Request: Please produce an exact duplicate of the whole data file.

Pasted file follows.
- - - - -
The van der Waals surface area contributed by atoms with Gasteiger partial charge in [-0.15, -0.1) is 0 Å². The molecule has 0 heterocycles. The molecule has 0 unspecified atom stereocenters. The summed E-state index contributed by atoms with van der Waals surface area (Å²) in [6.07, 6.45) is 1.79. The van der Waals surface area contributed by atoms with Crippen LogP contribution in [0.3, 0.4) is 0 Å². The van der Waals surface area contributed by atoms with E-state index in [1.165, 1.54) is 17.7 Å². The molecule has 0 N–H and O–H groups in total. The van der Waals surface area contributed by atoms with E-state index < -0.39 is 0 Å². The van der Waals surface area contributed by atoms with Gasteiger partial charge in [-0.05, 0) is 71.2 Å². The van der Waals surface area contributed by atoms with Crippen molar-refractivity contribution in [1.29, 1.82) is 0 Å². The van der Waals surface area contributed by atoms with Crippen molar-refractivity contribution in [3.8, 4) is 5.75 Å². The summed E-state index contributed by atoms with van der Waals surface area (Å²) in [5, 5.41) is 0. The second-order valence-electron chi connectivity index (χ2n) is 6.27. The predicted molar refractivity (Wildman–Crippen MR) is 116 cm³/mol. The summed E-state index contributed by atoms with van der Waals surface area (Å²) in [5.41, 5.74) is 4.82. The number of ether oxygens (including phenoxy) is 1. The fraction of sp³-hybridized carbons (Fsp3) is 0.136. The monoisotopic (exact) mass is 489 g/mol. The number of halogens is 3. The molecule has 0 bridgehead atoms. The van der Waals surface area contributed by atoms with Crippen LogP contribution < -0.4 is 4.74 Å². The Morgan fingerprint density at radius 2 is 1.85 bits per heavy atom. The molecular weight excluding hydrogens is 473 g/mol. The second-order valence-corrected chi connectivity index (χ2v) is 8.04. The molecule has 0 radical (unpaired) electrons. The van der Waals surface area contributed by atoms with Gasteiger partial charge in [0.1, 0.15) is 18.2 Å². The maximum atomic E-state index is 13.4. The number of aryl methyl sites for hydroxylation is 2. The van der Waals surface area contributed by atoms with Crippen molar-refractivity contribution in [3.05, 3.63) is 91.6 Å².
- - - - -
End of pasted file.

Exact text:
The van der Waals surface area contributed by atoms with Gasteiger partial charge in [-0.15, -0.1) is 0 Å². The molecule has 0 heterocycles. The molecule has 0 unspecified atom stereocenters. The summed E-state index contributed by atoms with van der Waals surface area (Å²) in [6.07, 6.45) is 1.79. The van der Waals surface area contributed by atoms with Crippen LogP contribution in [0.3, 0.4) is 0 Å². The van der Waals surface area contributed by atoms with E-state index in [1.165, 1.54) is 17.7 Å². The molecule has 0 N–H and O–H groups in total. The van der Waals surface area contributed by atoms with E-state index < -0.39 is 0 Å². The van der Waals surface area contributed by atoms with Gasteiger partial charge in [-0.05, 0) is 71.2 Å². The van der Waals surface area contributed by atoms with Crippen molar-refractivity contribution in [1.29, 1.82) is 0 Å². The van der Waals surface area contributed by atoms with Crippen molar-refractivity contribution in [3.8, 4) is 5.75 Å². The summed E-state index contributed by atoms with van der Waals surface area (Å²) in [5, 5.41) is 0. The second-order valence-electron chi connectivity index (χ2n) is 6.27. The predicted molar refractivity (Wildman–Crippen MR) is 116 cm³/mol. The summed E-state index contributed by atoms with van der Waals surface area (Å²) in [5.41, 5.74) is 4.82. The number of ether oxygens (including phenoxy) is 1. The fraction of sp³-hybridized carbons (Fsp3) is 0.136. The monoisotopic (exact) mass is 489 g/mol. The number of halogens is 3. The molecule has 0 bridgehead atoms. The van der Waals surface area contributed by atoms with Crippen LogP contribution < -0.4 is 4.74 Å². The Morgan fingerprint density at radius 2 is 1.85 bits per heavy atom. The molecular weight excluding hydrogens is 473 g/mol. The second-order valence-corrected chi connectivity index (χ2v) is 8.04. The molecule has 0 radical (unpaired) electrons. The van der Waals surface area contributed by atoms with Gasteiger partial charge in [0.1, 0.15) is 18.2 Å². The maximum atomic E-state index is 13.4. The number of aryl methyl sites for hydroxylation is 2. The van der Waals surface area contributed by atoms with Crippen molar-refractivity contribution in [3.05, 3.63) is 91.6 Å².